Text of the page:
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Interior Design: Characteristics of Interior Space

Updated on April 14, 2013

As important as the needs of the client in determining an interior design program are the physical characteristics of the space itself. In interior design there is always, by definition, an architectural framework that provides a starting point for design development—even when conception of the interior design plan is concurrent with the construction of a new building.

If the space under consideration possesses particular character or distinction, or a unique feature that may become a focal point—a wall of arched windows, an attractive fireplace, or a fine view—this may suggest a way to handle the space and place furniture within it.

In the case of an older building, original architectural details, including plasterwork, woodwork, doors, and hardware, should be noted and careful consideration given to preserving them. Prior to the 1970s, renovations often stripped period buildings of their moldings and other details in the name of modernization. Since the late 20th century, the trend has been toward preserving what remains, if not restoring.

The physical character of an interior space is determined by the planes that enclose it—the walls, floors, and ceilings that form the container describing the space and imparting to it properties such as proportion, scale, and balance. The ceiling in particular, be it low or high, slanted or domed, beamed or coffered, has much to do with the way people experience interior space. Designers of the modern era have the additional challenges of smoke alarms, air-conditioning ducts, the ceiling's frequent role as conveyor of lighting, and other contemporary technology.


Walls are conspicuous, integral components of an interior, and the size and placement of doors and windows have significant consequences for the flow of people, the availability of natural light, the space's orientation and view, and options for furniture placement. Floors, too, are important, since people come into constant direct contact with them. They require treatment that is decorative as well as hard-wearing. These are the elements a designer "inherits." Sometimes they can be considerably altered to improve a space's ambience (a useful French word meaning that which surrounds, or the mood, character, quality, tone, or atmosphere of an environment), with or without construction. Often, undesirable conditions of interior space can be addressed by using color, furniture placement, or artificial lighting solutions.

If too much space is the problem, as in a large, high-ceilinged room that makes people feel lost, keeping furniture, art, and lighting fixtures low to the ground creates more intimacy. Conversely, the removal of a dropped ceiling to add 2 feet (0.6 meter) or so to a room's height can relieve a claustrophobic feeling.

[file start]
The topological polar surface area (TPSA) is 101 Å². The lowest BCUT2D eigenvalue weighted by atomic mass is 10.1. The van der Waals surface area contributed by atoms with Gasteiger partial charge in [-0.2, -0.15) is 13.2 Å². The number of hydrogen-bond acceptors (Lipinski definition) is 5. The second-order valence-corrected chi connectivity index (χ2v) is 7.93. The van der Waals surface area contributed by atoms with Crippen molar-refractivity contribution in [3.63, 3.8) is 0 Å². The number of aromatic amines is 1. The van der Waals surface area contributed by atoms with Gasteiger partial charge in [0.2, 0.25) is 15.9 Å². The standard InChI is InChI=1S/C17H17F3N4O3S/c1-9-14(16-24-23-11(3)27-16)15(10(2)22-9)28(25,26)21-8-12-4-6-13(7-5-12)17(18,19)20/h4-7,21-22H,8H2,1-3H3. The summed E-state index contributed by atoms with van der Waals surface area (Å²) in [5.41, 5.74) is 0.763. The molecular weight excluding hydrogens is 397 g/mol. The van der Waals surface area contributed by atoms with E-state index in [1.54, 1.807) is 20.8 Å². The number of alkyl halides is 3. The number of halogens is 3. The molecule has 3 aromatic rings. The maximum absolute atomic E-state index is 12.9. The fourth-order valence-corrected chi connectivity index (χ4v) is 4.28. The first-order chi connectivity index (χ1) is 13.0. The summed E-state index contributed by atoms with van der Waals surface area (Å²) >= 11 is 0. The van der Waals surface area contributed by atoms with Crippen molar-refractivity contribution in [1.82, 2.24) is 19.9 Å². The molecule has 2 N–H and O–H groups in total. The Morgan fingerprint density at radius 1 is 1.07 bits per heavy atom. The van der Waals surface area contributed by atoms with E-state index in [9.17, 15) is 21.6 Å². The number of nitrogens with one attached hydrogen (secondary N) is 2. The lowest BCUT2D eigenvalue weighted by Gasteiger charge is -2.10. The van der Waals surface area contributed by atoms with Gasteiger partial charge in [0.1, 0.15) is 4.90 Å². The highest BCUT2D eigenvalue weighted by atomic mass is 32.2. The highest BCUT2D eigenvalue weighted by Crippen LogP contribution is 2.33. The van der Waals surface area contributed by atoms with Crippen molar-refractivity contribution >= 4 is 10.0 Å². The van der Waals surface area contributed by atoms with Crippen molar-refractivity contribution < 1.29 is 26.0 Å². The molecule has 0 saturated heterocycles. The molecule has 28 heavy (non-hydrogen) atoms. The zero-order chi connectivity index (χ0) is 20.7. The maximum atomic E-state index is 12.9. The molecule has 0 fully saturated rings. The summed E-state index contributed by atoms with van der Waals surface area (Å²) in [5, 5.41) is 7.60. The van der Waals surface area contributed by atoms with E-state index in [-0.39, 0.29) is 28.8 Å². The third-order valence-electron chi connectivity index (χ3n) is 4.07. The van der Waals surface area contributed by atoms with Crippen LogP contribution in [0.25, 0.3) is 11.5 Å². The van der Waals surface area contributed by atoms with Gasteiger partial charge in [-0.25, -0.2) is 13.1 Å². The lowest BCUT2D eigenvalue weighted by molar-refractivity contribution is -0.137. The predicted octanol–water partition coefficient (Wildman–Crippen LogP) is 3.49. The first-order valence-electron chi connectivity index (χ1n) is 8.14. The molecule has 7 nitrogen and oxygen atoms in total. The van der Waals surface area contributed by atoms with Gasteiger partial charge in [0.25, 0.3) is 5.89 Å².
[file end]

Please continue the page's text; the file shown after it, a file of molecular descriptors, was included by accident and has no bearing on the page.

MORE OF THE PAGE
The desire to maximize natural light is a 20th-century phenomenon, which reached its peak with the floor-to-ceiling glass window-walls of mid-20th-century modernist architecture. But natural light is not always a plus, as when sunlight flooding a south-facing loft creates uncomfortable conditions and high air-conditioning bills. In this case, window treatments designed to shield the space and its occupants from harsh sunlight are the designer's likely solution.

The absolute size of a space is less important than scale and proportion in interior design. Good scale is achieved when all components, including built-in architectural elements and freestanding furnishings, are appropriate to the size of the space as a whole and relate well to each other as well as to human dimensions.

Proportion has to do with the relation of one part of an object, space, or volume to its other parts or to the whole. Through the ages mathematical systems have been proposed to quantify pleasing proportions. The ancient Greeks held that a "golden mean" or "golden section" of approximately 1:1.6 was the most visually pleasing ratio (they constructed the Parthenon around that principle). The Renaissance architect Andrea Palladio employed whole-number ratios, such as 3:5 and 4:7, that his culture deemed most harmonious. Charles-Édouard Jeanneret, the master 20th-century architect known as Le Corbusier, created his own system based on the human anatomy.

Qualities such as scale, proportion, and balance (in which elements are arranged to convey a feeling of equilibrium) are subjective; they are experienced in different ways by different people. But in general, out-of-scale or off-balance conditions, like a window too small, or awkwardly placed, for its wall, are universally experienced as jarring, while appropriately scaled and balanced compositions give most people a favorable visual and emotional impression.


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